Forgiving is not forgetting; it’s actually remembering – remembering and not using your right to hit back. It’s a second chance for a new beginning. And the remembering part is particularly important. Especially if you don’t want to repeat what happened.
– Desmond Tutu, South African social rights activist, apartheid opponent, and retired Anglican bishop
In May 1985, South African Bishop Desmond Tutu, who had won the 1984 Nobel Peace Prize, came to California to raise funds for human rights activists and meet with students, clergy, and members of the Democratic Party activists. His engagements were to address the California Democratic Council’s 33rd annual convention in Los Angeles and the California Legislature in Sacramento. He was also scheduled to appear in Oakland and San Francisco and UC Berkeley and UC Davis. So in my last month as a student at UC Davis, I had the immense honor to hear him speak on the quad about human rights in South Africa and the vision of dismantling of the Apartheid system.
Those were heady times for college students. I was a quiet social activist before coming to Davis. There wasn’t really a venue for such activity in the Central Valley community where I grew up. In fact, the town of Porterville where I went to high school recently made news in the New York Times for a controversy over the mayor’s proclamation of June as the month to honor gay pride. She was ousted by her fellow conservative city council members, who were supported by many of the equally conservative townspeople. Imagine nearly three decades earlier what the social justice scene looked like – or didn’t look like. And imagine what an eye-opening experience it was to come to a college campus and hear social justice discourse and participate in change wherever you turned, every day you stepped on campus. And imagine standing amidst an overflowing crowd, with speakers lining the grassy quad, listening to one of the most important historical figures in the fight to end Apartheid talk about justice for his people, and really, justice for us all.
Do I remember specifically what he said? No. Apartheid was alive and well at that time, but changes – albeit violent changes – were taking place. Surely he appealed for support in America, which he certainly got from his welcome at Davis. A little less than five years later, in February 1990, then President FW de Klerk announced the release of Nelson Mandela from prison and the dismantling of the Apartheid system slowly began. On April 27, 1994, the first democratic elections were held, with all people given the right to vote. Twenty-two million South Africans voted in the election, which resulted in a Government of National Unity being formed, with Mandela as president and de Klerk and Thabo Mbeki as deputy presidents.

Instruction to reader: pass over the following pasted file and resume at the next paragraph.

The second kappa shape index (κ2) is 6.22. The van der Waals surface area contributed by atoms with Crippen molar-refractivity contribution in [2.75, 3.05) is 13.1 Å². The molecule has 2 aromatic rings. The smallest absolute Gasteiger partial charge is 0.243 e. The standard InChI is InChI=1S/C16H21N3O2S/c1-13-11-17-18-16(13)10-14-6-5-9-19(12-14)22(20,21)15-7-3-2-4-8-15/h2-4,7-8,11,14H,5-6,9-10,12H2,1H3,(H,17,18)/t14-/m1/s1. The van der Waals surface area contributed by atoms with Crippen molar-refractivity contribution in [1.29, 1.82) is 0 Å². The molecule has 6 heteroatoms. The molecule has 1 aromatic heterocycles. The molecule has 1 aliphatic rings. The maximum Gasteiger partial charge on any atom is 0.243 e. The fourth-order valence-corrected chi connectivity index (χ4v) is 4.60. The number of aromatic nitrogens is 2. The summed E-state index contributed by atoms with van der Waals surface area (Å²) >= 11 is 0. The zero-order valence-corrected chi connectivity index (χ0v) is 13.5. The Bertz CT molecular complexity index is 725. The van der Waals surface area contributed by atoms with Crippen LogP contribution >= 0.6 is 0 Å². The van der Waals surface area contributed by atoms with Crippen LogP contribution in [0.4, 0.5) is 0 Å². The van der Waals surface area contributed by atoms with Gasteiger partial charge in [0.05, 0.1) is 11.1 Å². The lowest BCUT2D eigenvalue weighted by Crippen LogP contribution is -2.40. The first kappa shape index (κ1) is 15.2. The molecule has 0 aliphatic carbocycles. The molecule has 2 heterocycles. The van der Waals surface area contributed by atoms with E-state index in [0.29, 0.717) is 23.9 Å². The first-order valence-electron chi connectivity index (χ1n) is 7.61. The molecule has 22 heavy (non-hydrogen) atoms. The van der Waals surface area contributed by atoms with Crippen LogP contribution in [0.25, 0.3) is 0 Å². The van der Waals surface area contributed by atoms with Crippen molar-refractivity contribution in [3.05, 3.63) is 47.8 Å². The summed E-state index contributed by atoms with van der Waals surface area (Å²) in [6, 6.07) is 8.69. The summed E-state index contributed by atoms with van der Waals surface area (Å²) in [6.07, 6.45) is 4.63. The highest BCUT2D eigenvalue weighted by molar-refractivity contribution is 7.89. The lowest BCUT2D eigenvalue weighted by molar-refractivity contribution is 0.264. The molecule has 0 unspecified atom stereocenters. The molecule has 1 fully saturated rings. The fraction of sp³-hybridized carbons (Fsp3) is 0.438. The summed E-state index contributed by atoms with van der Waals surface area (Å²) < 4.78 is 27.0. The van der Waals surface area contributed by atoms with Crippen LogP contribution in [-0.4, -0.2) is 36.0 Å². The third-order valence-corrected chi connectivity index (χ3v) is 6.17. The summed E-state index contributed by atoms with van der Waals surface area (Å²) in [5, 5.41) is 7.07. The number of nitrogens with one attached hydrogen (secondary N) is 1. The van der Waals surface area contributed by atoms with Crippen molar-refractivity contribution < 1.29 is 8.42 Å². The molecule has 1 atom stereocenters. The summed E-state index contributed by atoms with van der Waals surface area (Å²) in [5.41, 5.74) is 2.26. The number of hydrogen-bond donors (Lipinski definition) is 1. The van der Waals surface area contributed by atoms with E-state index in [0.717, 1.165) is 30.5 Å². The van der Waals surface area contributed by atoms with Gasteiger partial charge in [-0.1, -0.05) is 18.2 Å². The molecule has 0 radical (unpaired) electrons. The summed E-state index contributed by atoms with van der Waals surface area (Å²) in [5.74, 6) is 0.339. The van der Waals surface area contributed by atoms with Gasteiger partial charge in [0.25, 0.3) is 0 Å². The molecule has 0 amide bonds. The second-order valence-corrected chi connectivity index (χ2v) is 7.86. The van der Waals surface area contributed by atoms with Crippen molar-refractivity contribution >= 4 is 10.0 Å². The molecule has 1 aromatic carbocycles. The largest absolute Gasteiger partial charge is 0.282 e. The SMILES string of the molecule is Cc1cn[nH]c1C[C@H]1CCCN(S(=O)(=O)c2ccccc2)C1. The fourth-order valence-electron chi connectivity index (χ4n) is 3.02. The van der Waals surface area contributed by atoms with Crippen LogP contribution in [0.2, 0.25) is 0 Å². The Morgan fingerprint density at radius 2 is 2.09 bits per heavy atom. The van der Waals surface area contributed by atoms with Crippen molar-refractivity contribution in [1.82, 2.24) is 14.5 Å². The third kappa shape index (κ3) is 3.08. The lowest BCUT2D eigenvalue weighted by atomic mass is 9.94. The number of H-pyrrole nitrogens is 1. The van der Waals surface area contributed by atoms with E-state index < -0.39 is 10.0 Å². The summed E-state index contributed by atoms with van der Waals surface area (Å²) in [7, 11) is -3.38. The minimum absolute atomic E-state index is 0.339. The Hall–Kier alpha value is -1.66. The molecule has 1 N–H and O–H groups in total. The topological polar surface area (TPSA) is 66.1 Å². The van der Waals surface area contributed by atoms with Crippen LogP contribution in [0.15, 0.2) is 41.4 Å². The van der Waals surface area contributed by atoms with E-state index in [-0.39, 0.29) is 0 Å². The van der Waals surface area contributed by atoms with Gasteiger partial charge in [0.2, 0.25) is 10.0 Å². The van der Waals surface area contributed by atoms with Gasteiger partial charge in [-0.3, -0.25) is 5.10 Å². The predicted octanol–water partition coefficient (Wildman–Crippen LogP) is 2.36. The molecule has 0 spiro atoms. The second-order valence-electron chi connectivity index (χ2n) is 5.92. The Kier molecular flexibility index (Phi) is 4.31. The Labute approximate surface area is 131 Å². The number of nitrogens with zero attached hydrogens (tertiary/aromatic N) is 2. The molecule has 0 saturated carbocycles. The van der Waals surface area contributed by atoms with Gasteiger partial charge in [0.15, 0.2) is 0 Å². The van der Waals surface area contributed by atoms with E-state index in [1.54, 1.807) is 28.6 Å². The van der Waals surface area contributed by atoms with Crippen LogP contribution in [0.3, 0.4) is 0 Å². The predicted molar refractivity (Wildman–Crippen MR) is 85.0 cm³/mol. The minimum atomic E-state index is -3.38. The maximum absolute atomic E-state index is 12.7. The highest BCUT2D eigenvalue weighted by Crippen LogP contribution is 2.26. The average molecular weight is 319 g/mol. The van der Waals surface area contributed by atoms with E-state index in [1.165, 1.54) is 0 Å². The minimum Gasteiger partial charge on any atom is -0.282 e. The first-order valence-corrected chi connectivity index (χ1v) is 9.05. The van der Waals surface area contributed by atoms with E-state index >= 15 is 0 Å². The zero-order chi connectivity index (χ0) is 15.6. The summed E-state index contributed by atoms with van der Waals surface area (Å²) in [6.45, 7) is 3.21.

How UC Davis was lucky enough to snag Tutu to speak, I’ll never know. But I’m grateful that I had the opportunity to see him in person and to hear him speak. One of the greatest gifts of a college education – outside of the wondrous learning and knowledge, the life-long friendships formed, and the mentoring by sage professors – is the vast experience the university exposes young people to. I remembered leaving Davis thinking how much bigger the university experience had made my world and realizing as I stepped into the next phase of my life how much bigger it would become still – and yet my time at Davis had prepared me for the coming expansion.
While Tutu, who survived a bout of prostate cancer in 1997, had begun entering retirement when he turned 79, eschewing all speaking engagements, he came out of retirement and gave the commencement speech in May 2012 to graduates at Gonzaga University in Spokane, Washington. Can you imagine telling people that Desmond Tutu gave your commencement address? He still, of course, supports a number of social issues, including gay rights, women’s rights, climate justice, and other humanitarian initiatives, such as the Soldiers of Peace project, which advocates for global peace. Tutu once famously said, “If you are neutral in situations of injustice, you have chosen the side of the oppressor.”
Desmond Tutu turns 82 years old today. I wish him a happy birthday and peace on this day forward. I thank him for his service to his country and to the world, and for allowing me to hear hope in his voice 28 years ago to give me hope in the goodness of humanity and allowing me to feel the power in his voice that whatever evil and hatred exists in this world, we shall indeed overcome.